6. The reporters didn’t ask Fred Hyatt about the Post’s complete abandonment of any commentary on Virginia Governor Northam’s history of wearing blackface, or how its continued cheerleading for Northam’s various progressive policy measures fits with his paper’s decision to expose Shafer, who is neither a public figure nor and elected official, to the cancel culture. Nor did the reporters ask Prince and Gruber about their position on Northam, and if they were as determined to punish him as they were to shame Shafer.

7. It is wrong to conclude that Shafer isn’t ” the kind of person that I know to be a good person” based on the evidence of her party costume. It is completely fair to conclude that Gruber and Prince are not good people, however, based on their statements and conduct. They are bullies, they are self-righteous, they are without empathy or compassion, they are vindictive, and they, like so many of the compatriots, are engaged in an opportunistic power play, which the Post, being without proportion or compassion itself, happily enabled.

8. What’s going on here? Progressives and activists are using the toxic combination of the George Floyd Freakout, the desperation and cowardice of those in positions of power to survive the chaos, and the complete ethical bankruptcy of journalists to grab whatever benefits they can, achieve every ideological agenda item no matter how outlandish, and settle as many scores as possible, regardless of the inevitable carnage to lives, the culture and the nation.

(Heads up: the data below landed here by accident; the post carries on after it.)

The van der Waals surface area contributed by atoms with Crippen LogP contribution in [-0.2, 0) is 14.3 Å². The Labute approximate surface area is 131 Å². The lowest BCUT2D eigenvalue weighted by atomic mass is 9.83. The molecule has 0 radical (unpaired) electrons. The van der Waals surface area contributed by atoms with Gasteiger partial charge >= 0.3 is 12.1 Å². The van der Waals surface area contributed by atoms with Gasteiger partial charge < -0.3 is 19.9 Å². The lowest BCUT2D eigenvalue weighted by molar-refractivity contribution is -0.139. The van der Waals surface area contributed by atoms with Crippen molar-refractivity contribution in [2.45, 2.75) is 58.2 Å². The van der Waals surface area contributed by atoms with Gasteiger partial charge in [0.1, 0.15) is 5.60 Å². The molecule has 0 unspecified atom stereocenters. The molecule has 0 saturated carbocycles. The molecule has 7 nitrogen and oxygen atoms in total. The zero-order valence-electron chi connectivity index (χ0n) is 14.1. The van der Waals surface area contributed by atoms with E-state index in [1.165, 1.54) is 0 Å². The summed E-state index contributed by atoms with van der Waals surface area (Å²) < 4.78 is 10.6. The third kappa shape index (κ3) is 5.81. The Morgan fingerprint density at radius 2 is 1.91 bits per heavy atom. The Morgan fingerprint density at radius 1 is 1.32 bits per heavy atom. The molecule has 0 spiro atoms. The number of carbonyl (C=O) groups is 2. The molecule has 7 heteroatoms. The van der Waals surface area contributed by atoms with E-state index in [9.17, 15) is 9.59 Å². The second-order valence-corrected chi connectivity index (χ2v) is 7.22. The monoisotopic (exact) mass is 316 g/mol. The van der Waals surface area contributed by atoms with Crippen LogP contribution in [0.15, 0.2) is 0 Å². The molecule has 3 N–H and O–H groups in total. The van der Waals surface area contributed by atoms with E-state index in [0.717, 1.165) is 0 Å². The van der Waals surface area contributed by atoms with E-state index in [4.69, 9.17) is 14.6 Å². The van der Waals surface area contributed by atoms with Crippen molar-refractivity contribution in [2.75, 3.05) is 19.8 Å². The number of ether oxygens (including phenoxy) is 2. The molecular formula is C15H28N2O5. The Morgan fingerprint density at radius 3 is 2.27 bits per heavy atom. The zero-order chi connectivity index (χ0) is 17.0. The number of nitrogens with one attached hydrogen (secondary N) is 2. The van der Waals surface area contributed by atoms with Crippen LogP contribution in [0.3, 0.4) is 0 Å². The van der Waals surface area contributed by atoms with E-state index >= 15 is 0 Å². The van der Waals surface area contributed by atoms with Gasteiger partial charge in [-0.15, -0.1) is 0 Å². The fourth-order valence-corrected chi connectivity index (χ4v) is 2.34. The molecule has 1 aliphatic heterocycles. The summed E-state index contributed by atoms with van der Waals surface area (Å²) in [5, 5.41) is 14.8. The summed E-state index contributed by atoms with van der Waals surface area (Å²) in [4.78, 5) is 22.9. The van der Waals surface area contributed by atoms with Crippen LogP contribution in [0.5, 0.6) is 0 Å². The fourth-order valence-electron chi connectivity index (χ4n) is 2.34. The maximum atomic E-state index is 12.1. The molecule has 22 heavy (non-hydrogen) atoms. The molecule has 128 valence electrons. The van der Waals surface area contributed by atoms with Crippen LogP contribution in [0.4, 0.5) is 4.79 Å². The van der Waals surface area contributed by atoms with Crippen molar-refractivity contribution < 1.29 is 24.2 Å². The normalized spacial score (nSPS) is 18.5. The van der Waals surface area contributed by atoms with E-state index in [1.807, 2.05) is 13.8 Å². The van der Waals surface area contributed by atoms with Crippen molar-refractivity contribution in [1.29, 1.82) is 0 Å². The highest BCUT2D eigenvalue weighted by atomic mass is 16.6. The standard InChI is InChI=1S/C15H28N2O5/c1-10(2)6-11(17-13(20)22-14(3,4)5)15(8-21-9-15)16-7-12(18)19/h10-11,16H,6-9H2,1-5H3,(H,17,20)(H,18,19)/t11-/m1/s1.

Yeah, I guess I do understand after all.

 

63 thoughts on “Apparently I Don’t Understand The World Any More, Because This Story, From And About The Washington Post, Makes No Sense To Me At All (Or Maybe It Does)…

  1. And despite her earlier statement that she did not hold Toles responsible for the conduct of his guests, Gruber wrote, “We are an extension of the company we keep.”

    Wait, she was at the party!!! She was keeping company with the guy whose guest wore blackface. Why didn’t she leave that company?

    -Jut

  2. Agree with Michael Ejercito. Part of me – the part riddled with sangfroid – is actually rather enjoying the sight of progressives eating their own. Another part of me is wondering how many people who still possess critical thinking skills will be collateral dinner.

  3. Jack said:

    5. Toles and Shafer are progressives, and now forced to suffer in the culture they created. It is still unjust and unfair, but this how the leaders of the French Revolution ended up headless.

    This one I don’t think I get. The old saying, “You made your bed, so don’t complain about being forced to lie in it” comes immediately to mind.

    When someone sows the wind and reaps the whirlwind, this is the very definition of justice — so old, it’s virtually Biblical.

    As to fairness, well, I guess I have to agree with that. The current “cancel culture” is inherently unfair, and no matter how just the outcome, actual fairness can never really be present using this process. Can an unfair process produce a just outcome? Absolutely.